Tuesday, May 10, 2011


When the microprocessor came out, it pretty much revolutionized the computer industry; the development was exponential, and from rudimentary calculus machines, we went to today's standards, when an average computer can make more calculations than half of mankind put together. But this development seems to have reached a sort of plateau; after all, there is a limit to how many transistors you can use, there is a limit to how many processors you can put on a motherboard. Where can we go from here ? The answers seems to come up from the most surprising of places - quantum mechanics; and the next step ?Quantum computers.
In the world of quantum mechanics, things don't happen as they do in the real world. It has its own set of laws, that were developed for the purpose of explaining why light somehow acts like a wave, and sometimes like particles. The result is you get a bunch of phenomena that seem just absurd in the real word, but they are very much true in the quantum world; two of these phenomena are quantum entanglement and quantum superposition (if you are interested, find explanations about these at the end of the article).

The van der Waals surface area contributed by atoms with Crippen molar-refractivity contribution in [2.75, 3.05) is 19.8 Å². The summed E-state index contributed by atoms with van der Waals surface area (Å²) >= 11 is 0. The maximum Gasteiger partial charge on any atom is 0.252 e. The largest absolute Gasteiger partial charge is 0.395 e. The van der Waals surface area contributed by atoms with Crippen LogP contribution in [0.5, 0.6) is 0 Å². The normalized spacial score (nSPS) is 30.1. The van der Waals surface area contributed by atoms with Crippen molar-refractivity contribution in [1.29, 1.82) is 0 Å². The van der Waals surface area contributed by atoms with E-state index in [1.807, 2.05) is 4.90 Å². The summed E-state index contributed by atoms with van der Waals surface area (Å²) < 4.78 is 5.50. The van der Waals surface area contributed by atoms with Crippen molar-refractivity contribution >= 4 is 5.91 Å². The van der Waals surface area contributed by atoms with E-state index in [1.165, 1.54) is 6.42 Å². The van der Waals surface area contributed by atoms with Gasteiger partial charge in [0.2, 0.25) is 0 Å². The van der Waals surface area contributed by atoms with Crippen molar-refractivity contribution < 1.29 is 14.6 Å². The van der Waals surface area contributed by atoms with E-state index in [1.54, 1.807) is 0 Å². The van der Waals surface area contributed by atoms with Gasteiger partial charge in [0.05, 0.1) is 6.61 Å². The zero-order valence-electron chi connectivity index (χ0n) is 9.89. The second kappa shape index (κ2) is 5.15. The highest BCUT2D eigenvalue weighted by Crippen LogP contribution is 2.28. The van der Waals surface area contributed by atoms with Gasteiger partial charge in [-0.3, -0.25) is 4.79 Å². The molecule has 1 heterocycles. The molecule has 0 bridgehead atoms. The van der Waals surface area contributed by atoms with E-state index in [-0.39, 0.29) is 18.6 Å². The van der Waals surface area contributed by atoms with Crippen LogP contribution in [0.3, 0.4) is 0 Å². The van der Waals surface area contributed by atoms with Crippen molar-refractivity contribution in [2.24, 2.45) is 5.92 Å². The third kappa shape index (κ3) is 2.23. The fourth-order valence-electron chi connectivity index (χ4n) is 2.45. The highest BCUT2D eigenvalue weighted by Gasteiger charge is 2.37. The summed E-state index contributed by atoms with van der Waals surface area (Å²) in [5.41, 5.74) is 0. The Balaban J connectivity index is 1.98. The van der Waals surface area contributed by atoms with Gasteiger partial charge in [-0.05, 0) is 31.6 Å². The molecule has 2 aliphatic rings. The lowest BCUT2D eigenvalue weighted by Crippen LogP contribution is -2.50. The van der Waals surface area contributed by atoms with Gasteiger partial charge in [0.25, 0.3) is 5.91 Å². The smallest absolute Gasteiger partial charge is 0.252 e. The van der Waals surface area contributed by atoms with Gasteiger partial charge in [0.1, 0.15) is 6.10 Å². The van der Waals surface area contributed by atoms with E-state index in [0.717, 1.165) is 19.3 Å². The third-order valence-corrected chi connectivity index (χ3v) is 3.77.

Basically, instead of using bits, in the quantum computing system, you would use qubits. How they differ from bits is actually extremely interesting; bits are basic... bits of information. They are either 1 or 0, black or white, and this is how they work and how they transfer information. The qubit on the other hand has with additional dimensions associated to the quantum properties of a physical atom. The physical construction of quantum computers is itself an arrangement of entangled atoms, and the qubit represents[clarification needed] both the state memory and the state of entanglement in a system. Basically, a qubit can be either a 1, a 0, and there is a possibility for each one of these outcomes. Doesn't make a lot of sense, does it ? For quanta, it does.
The advantages here are absolutely huge - they would be able to make much more calculations, extremely more calculations actually. Thus we would see significant developments in astronomy, sociology, physics, and pretty much every field of science which relies on computer models - almost all of them, actually.
However, there is still a long way to go to reach that place. Although the scientific world has been abuzz with the sale of a quantum computer, researchers claim that there is still a really long way to go until we get a competitive one. But they will come, and hopefully, the world will know how to make good use of them.

No comments:

Post a Comment